Frozen bone allografts are susceptible to nonunion and fracture due to limited revascularization and incomplete bone remodeling. We aim to revascularize bone allografts by combining angiogenesis from implanted arteriovenous (AV) bundles with delivery of fibroblast growth factor (FGF-2) and/or vascular endothelial growth factor (VEGF) via biodegradable microspheres. Rat femoral diaphyseal allografts were frozen at -80°C, and heterotopically transplanted over a major histocompatibility mismatch. A saphenous AV bundle was inserted into the intramedullary canal. Growth factor was encapsulated into microspheres and inserted into the graft, providing localized and sustained drug release. Forty rats were included in four groups: (I) phosphate-buffered saline, (II) FGF-2, (III) VEGF, and (IV) FGF-2 + VEGF. At 4 weeks, angiogenesis was measured by the hydrogen washout method and microangiography. Bone remodeling was evaluated by quantitative histomorphometry and histology. Bone blood flow was significantly higher in groups III and IV compared to control (p < 0.05). Similarly, bone remodeling was higher in VEGF groups. FGF-2 had little effect on allograft revascularization. No synergistic effect was observed with use of both cytokines. Delivered in microspheres, VEGF proved to be a potent angiogenic cytokine, increasing cortical bone blood flow and new bone formation in frozen allografts revascularized with an implanted AV bundle.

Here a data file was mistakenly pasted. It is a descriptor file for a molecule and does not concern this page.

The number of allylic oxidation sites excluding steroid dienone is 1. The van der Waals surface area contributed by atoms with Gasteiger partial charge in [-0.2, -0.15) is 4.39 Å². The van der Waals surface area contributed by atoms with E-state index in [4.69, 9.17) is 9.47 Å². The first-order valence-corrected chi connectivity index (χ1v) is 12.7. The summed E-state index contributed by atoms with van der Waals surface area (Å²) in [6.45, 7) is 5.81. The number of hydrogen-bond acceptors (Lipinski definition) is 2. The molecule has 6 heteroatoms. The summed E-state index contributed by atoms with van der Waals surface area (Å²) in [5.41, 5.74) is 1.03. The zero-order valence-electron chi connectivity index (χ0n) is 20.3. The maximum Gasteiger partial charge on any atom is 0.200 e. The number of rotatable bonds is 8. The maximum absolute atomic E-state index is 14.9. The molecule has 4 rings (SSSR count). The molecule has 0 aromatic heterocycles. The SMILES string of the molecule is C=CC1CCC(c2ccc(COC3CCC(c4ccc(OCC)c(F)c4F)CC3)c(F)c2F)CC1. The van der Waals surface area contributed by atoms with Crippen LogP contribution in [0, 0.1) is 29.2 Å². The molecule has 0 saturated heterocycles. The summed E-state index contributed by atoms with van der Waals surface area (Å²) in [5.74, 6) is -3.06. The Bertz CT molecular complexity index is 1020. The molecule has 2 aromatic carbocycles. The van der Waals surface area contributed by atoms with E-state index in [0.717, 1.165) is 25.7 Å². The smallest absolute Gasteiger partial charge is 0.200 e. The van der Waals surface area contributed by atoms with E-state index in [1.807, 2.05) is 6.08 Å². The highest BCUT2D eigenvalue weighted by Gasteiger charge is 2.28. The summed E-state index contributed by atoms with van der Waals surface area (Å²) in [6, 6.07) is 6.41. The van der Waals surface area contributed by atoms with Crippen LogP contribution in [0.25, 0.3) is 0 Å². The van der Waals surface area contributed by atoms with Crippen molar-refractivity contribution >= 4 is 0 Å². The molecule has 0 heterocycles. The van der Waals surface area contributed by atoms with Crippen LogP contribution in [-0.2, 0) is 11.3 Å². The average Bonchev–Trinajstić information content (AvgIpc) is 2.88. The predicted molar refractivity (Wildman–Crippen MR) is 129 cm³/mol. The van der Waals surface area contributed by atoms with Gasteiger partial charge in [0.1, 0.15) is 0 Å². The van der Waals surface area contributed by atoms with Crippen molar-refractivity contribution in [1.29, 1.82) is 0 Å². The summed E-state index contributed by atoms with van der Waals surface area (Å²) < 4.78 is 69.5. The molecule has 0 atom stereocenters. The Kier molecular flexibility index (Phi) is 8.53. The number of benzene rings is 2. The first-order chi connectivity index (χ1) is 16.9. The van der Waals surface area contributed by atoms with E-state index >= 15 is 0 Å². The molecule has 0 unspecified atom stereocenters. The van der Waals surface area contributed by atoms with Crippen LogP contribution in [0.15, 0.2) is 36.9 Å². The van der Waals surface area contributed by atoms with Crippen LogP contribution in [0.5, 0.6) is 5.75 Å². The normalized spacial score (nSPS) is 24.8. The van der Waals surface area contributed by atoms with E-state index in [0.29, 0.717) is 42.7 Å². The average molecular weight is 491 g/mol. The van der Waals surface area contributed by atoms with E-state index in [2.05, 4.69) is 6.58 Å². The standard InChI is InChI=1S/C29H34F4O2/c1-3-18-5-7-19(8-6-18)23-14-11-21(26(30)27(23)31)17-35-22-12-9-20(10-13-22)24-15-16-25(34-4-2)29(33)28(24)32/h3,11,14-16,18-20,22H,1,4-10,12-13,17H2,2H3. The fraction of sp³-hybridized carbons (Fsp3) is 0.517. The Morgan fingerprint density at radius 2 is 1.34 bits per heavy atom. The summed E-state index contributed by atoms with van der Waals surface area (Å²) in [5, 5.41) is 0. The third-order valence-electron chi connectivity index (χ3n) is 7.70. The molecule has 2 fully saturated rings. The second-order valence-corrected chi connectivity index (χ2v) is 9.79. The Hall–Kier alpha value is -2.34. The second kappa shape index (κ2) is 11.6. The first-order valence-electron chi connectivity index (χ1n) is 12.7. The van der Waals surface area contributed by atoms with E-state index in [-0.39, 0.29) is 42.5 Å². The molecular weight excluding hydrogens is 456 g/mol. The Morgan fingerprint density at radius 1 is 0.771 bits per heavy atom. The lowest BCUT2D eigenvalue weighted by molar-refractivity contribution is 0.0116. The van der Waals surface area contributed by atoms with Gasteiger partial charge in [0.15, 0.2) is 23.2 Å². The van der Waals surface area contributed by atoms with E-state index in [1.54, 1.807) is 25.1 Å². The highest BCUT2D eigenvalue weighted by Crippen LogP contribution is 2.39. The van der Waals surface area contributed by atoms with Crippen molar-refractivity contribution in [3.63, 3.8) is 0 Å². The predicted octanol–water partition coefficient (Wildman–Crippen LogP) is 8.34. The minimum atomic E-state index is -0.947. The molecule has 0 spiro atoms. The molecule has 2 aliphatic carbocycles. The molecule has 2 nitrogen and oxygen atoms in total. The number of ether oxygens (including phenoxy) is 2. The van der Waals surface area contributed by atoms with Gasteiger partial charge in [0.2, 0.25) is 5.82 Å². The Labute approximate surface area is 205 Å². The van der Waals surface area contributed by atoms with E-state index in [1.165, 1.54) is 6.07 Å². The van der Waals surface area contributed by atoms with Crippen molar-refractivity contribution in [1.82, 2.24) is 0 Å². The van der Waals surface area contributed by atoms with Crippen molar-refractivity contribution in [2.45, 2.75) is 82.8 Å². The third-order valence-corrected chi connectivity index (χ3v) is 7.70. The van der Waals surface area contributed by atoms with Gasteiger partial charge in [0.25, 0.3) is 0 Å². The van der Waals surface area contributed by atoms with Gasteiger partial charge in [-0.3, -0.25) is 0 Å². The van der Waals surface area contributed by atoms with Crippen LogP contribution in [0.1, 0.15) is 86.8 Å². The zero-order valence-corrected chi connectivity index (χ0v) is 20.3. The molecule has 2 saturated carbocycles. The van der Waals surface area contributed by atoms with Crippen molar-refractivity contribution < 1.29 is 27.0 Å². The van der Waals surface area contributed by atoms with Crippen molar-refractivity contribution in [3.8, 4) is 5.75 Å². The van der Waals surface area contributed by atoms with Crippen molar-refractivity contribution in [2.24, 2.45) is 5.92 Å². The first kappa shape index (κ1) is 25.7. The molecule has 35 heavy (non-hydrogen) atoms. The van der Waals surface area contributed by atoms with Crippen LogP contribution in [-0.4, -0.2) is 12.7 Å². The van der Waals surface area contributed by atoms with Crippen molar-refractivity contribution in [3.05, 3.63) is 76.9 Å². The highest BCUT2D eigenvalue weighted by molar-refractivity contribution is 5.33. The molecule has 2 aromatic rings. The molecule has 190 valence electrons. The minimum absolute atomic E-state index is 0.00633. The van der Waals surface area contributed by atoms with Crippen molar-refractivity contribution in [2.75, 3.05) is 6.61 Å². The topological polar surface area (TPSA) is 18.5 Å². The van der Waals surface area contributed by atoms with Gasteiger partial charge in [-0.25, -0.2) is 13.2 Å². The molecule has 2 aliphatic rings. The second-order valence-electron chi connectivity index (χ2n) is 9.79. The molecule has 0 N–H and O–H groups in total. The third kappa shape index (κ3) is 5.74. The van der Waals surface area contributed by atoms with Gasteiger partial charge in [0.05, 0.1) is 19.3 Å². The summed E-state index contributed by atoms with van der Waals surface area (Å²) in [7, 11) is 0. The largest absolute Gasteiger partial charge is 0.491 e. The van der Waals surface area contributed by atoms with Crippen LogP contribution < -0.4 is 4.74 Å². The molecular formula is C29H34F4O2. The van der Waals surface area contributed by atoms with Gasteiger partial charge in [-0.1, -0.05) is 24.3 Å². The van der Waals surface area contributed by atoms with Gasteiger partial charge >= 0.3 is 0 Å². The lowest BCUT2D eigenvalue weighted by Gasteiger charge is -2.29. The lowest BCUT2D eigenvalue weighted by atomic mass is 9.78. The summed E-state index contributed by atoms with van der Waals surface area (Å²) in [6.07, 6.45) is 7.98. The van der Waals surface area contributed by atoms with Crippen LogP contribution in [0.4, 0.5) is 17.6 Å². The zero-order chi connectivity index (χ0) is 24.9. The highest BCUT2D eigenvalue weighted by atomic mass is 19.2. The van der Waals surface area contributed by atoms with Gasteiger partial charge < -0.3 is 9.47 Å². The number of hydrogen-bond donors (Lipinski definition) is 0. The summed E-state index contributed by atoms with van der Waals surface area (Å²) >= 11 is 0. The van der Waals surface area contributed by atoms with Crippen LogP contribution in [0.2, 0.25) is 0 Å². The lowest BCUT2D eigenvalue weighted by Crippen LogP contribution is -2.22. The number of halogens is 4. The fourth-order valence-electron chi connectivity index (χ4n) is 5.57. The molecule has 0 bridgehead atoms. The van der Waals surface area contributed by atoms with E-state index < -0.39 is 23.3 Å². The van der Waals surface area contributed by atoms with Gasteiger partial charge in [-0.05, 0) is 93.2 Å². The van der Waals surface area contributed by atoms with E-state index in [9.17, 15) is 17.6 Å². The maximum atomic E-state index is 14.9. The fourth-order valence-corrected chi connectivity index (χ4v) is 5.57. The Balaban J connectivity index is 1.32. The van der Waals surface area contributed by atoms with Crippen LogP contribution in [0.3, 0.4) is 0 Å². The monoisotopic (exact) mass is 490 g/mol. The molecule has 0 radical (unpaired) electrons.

ASJC Scopus subject areas
- Orthopedics and Sports Medicine